The Collegian
Tuesday, June 02, 2020

How to find happiness

As of late, the opinion section of The Collegian just hasn't been doing it for me. Most of the articles are pretty negative, dealing with who should do what and why life is miserable in some way. So I got to thinking that maybe the campus's collective toolkit for making happiness is short a few items. But then, I realized that's garbage, because everyone has the tools to be happy. Maybe what we're lacking is the know-how to use them. So I figured I would write up a primer on my understanding of the use of these tools.

1. Make happiness come to you. Contrary to what I learned on TV, happiness doesn't have to come in huge packages. While events such as winning $100, finding a great date or acing a final are definitely things to enjoy, just about everything else can bring you happiness, too. No matter how small or insignificant. Next time you roll out of bed (or simply get up, if you're more graceful than I am), savor the experience. The feeling of the rug on your bare feet, the cool air on your face, the fact that your body functions so marvelously and everything else that might happen are all potential sources of happiness, if you choose to acknowledge them. If you choose to find happiness in the little things, you eliminate all of the downtime between the big packages.

2. Be the willow and the oak. Other people can be a great source of happiness and angst. Learning how to make your interactions with people be a source of happiness is a potent tool for a happy life. The trick is knowing which situations you can bend toward your goals and which situations you can't actively shape. Take deciding where to go eat with your friends. This is the perfect opportunity to be the oak and push for going to your favorite restaurant. So you argue for your restaurant. But then everyone else decides that they want to go to some other restaurant instead. Now the situation has become something you can't change, and you have to be the willow and bend. You probably decide to go along with your friends and have fun at the other restaurant even though it's not what you wanted. The important thing about the willow and the oak is that they are both strong ways to be. Being the oak and getting your way can be fun, but being the willow lets you roll with change to have a ton of fun doing whatever. The strongest oak breaks in the storm, while the willow only loses a few branches. At the same time, the willow blows in every breeze while the oak can resist it. Learning to employ both mindsets is a great tool for being happy.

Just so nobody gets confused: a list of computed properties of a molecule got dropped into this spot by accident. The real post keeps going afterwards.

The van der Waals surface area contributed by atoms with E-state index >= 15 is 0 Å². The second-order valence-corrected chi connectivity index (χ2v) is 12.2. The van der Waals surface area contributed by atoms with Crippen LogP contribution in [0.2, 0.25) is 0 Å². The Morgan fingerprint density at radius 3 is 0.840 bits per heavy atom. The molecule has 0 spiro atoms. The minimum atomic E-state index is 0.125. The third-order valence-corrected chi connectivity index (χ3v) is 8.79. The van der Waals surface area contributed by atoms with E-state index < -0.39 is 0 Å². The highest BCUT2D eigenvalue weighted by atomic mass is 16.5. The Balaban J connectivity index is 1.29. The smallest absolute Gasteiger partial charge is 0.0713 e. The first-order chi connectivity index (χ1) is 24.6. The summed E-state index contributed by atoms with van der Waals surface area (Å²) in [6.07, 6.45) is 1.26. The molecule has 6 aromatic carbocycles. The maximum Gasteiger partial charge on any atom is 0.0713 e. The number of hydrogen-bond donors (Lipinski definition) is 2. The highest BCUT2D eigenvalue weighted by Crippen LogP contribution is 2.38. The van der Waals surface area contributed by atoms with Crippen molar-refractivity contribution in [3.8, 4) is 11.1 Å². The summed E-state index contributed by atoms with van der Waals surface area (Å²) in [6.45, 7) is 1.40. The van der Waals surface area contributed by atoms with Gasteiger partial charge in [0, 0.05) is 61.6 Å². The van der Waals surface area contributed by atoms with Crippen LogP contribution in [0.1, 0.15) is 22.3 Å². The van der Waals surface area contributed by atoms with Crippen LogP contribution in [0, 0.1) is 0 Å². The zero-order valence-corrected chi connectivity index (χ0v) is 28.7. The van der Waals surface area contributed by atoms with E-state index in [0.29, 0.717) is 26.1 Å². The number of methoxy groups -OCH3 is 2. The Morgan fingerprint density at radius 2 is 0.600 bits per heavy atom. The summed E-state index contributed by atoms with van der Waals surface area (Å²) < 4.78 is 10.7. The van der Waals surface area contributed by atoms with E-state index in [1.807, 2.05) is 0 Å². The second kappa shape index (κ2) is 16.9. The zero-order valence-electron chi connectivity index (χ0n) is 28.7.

3. Know there are many paths. Just as each person's genetics are unique, so are their outlooks and views on life. This means that they will pursue their own goals, act their own way and sometimes get in your way. This can be confusing and annoying, often causing your happiness to be perturbed. You can avoid this merely by accepting that another person's view of reality may be radically different from your own. Easier said than done, but once you can do this, you have a great base to make some more happiness of your own. That frat guy might be an avid listener of trance music, or that B-school girl might be just as manic a Stephen King devotee, and if you accept that other things about them may be wildly different, you can find happiness in the parts of your paths that are the same. (And the ones that are different, but that's lesson 102).

Life is what you make of it. It can be fantastic and thrilling or dull and miserable, all depending on how much happiness you find along the way. Learning to employ these basic mindsets will hopefully push your life a little further toward the happy end of that scale.

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